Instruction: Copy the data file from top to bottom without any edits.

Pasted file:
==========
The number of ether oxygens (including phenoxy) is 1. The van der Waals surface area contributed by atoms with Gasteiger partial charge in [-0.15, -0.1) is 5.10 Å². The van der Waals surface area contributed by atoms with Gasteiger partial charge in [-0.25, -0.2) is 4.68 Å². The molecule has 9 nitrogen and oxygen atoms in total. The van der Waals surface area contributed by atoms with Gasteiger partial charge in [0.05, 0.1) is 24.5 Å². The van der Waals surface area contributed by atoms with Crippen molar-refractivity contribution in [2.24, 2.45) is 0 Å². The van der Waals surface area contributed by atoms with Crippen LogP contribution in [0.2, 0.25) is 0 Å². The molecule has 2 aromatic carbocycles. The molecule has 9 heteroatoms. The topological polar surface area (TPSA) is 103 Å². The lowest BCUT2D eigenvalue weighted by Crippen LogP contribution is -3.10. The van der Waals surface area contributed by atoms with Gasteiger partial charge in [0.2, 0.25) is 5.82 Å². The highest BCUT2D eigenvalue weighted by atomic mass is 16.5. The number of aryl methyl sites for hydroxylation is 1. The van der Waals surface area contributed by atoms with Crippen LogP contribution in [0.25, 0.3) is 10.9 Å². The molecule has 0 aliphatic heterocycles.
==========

The number of ether oxygens (including phenoxy) is 1. The van der Waals surface area contributed by atoms with Gasteiger partial charge in [-0.15, -0.1) is 5.10 Å². The van der Waals surface area contributed by atoms with Gasteiger partial charge in [-0.25, -0.2) is 4.68 Å². The molecule has 9 nitrogen and oxygen atoms in total. The van der Waals surface area contributed by atoms with Gasteiger partial charge in [0.05, 0.1) is 24.5 Å². The van der Waals surface area contributed by atoms with Crippen molar-refractivity contribution in [2.24, 2.45) is 0 Å². The van der Waals surface area contributed by atoms with Crippen LogP contribution in [0.2, 0.25) is 0 Å². The molecule has 2 aromatic carbocycles. The molecule has 9 heteroatoms. The topological polar surface area (TPSA) is 103 Å². The lowest BCUT2D eigenvalue weighted by Crippen LogP contribution is -3.10. The van der Waals surface area contributed by atoms with Gasteiger partial charge in [0.2, 0.25) is 5.82 Å². The highest BCUT2D eigenvalue weighted by atomic mass is 16.5. The number of aryl methyl sites for hydroxylation is 1. The van der Waals surface area contributed by atoms with Crippen LogP contribution in [0.25, 0.3) is 10.9 Å². The molecule has 0 aliphatic heterocycles.